Surely it is too difficult to be constantly moving tables around the classroom depending on the activity that is going on? My answer to this is that I don’t think so; I think this is a perfectly reasonable thing to do – especially in Year 5 and 6. Maybe it is too much to ask Key Stage 1 children to move tables around the classroom several times a day but maybe it isn’t; I’m undecided. Regardless, in Year 5 and 6, I think developing a range of seating arrangements can form a part of them developing their independence as learners and ownership of the classroom.
For example, if large chunks of lesson time is going to be spent working independently or in pairs, sit students in pairs, in a way that allows them to always see the white board, teacher or core focus for the lesson (I’m going to try for all three!). Equally, if pupils are going to be working in groups, sit pupils in groups! Here are some further examples I can think of:
In a Science experiment: Pupils deciding how to lay out the classroom furniture for maximum safety and effective group dynamics.
In Art lessons: since there is a real range of resources needs, could all pupils sit in one large table formation? Or even in a carousel style seatig formation to move from station to station.
In PSHCE, R.E or Music lessons: are tables needed? If not then where do they need to go safely? Something pupils should think about ally.
I am teaching a class of 26 pupils this year in a spacious classroom, which naturally allows me to be more flexible with my seating. My morning seating will largely stay the same, with some flexibility depending on the needs of my pupils. I’ve attached a few rough picture (definitely not to scale) below to show you how I am going to lay out my classroom.
The past two posts were inspired by reading an abbreviated version of Hastings, N. & Chantrey Wood, K. (2002) Reorganising Primary Classroom Learning. Their far more detailed work on this issue can be read here: http://www.leeds.ac.uk/educol/documents/00002181.htm
Croll, P. (1996a). Teacher-Pupil Interaction in the Classroom. In P. Croll & N. Hastings (Eds.), Effective Primary Teaching: research-based classroom strategies . London: David Fulton Publishers.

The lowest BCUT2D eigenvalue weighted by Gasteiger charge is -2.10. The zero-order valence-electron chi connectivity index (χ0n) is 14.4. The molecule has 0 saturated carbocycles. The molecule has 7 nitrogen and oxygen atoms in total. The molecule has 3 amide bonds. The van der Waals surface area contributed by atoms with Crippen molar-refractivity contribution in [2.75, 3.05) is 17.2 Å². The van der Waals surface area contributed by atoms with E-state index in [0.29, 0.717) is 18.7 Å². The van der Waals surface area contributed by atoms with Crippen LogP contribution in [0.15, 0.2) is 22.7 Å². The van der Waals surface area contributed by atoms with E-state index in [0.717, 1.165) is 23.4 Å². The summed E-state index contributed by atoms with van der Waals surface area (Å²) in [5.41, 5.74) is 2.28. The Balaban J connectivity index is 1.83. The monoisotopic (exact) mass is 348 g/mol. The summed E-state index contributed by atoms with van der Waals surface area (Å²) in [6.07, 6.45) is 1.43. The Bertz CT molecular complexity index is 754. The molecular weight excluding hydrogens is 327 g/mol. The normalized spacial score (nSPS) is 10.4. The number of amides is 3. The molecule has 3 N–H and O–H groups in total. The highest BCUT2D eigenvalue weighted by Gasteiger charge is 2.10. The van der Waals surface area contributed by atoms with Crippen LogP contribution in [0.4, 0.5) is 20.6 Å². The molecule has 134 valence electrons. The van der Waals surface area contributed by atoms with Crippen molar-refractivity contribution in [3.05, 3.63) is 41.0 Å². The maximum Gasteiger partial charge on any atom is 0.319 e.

Croll, P. (Ed.). (1996b). Teachers, Pupils and Primary Schooling: Continuity and Change. London: Cassell.
Croll, P., & Moses, D. (1985). One in Five: The Assessment and Incidence of Special Educational Needs. London: Routledge and Keegan Paul.
Blatchford, P., & Kutnick, P. (1999). The Nature and Use of Classroom groups in Primary schools. Final report (R000237255): Economic and Social Research Council.
Galton, M., Hargreaves, L., Comber, C., Wall, D., & Pell, A. (1999). Inside the Primary Classroom: 20 years on. London: Routledge.
Galton, M., & Patrick, H. (1990). Curriculum Provision in Small Schools. London: Routledge.
Galton, M., Simon, B., & Croll, P. (1980). Inside the Primary Classroom. London: Routledge & Keegan Paul.
Galton, M., & Williamson, J. (1992). Group Work in the Primary Classroom. London: Routledge.
Hallam, S., Ireson, J., Chaudhury, I., Lister, V., Davies, J., & Mortimore, P. (1999, September). Ability grouping practices in the primary school: A survey of what schools are doing. Paper presented at the British Educational Research Association, Brighton.
Hastings, N., Schwieso, J., & Wheldall, K. (1996). A Place for Learning. In P. Croll & N. Hastings (Eds.), Effective Primary Teaching; research-based classroom strategies . London: David Fulton Publishers.
Hastings, N., & Wood, K. C. (2002). Reorganizing Primary Classroom Learning. Buckingham: Open University Press.
Osborn, M. (2001). PACE classroom observation data .